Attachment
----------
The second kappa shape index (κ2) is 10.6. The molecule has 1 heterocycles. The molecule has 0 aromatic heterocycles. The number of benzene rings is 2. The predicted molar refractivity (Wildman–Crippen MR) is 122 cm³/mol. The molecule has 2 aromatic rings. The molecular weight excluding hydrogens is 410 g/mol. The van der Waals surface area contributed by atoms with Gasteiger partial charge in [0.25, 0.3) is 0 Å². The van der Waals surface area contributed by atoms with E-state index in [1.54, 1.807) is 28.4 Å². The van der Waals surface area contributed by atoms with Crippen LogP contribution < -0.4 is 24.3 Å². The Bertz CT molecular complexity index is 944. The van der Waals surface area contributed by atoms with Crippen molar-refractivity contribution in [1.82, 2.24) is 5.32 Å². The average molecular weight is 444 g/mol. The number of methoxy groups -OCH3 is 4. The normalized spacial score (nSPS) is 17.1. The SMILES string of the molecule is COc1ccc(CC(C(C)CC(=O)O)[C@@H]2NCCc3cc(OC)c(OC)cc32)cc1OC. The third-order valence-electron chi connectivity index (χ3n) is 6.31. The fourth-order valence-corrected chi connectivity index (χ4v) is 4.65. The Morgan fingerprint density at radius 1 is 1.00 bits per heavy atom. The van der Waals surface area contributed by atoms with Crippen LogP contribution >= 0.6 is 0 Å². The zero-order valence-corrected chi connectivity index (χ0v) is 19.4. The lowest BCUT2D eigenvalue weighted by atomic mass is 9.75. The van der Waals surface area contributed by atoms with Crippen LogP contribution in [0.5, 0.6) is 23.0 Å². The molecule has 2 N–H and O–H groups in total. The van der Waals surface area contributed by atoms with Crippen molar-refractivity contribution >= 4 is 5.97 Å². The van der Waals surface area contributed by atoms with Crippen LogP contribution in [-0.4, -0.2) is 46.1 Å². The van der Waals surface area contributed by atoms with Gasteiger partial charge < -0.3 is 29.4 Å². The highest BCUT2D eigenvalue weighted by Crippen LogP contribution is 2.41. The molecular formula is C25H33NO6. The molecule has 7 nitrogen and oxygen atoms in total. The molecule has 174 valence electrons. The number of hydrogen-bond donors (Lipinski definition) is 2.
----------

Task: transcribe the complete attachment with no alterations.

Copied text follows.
The second kappa shape index (κ2) is 10.6. The molecule has 1 heterocycles. The molecule has 0 aromatic heterocycles. The number of benzene rings is 2. The predicted molar refractivity (Wildman–Crippen MR) is 122 cm³/mol. The molecule has 2 aromatic rings. The molecular weight excluding hydrogens is 410 g/mol. The van der Waals surface area contributed by atoms with Gasteiger partial charge in [0.25, 0.3) is 0 Å². The van der Waals surface area contributed by atoms with E-state index in [1.54, 1.807) is 28.4 Å². The van der Waals surface area contributed by atoms with Crippen LogP contribution < -0.4 is 24.3 Å². The Bertz CT molecular complexity index is 944. The van der Waals surface area contributed by atoms with Crippen molar-refractivity contribution in [1.82, 2.24) is 5.32 Å². The average molecular weight is 444 g/mol. The number of methoxy groups -OCH3 is 4. The normalized spacial score (nSPS) is 17.1. The SMILES string of the molecule is COc1ccc(CC(C(C)CC(=O)O)[C@@H]2NCCc3cc(OC)c(OC)cc32)cc1OC. The third-order valence-electron chi connectivity index (χ3n) is 6.31. The fourth-order valence-corrected chi connectivity index (χ4v) is 4.65. The Morgan fingerprint density at radius 1 is 1.00 bits per heavy atom. The van der Waals surface area contributed by atoms with Crippen LogP contribution >= 0.6 is 0 Å². The zero-order valence-corrected chi connectivity index (χ0v) is 19.4. The lowest BCUT2D eigenvalue weighted by atomic mass is 9.75. The van der Waals surface area contributed by atoms with Crippen LogP contribution in [0.5, 0.6) is 23.0 Å². The molecule has 2 N–H and O–H groups in total. The van der Waals surface area contributed by atoms with Crippen molar-refractivity contribution >= 4 is 5.97 Å². The van der Waals surface area contributed by atoms with Crippen LogP contribution in [-0.4, -0.2) is 46.1 Å². The van der Waals surface area contributed by atoms with Gasteiger partial charge < -0.3 is 29.4 Å². The highest BCUT2D eigenvalue weighted by Crippen LogP contribution is 2.41. The molecular formula is C25H33NO6. The molecule has 7 nitrogen and oxygen atoms in total. The molecule has 174 valence electrons. The number of hydrogen-bond donors (Lipinski definition) is 2.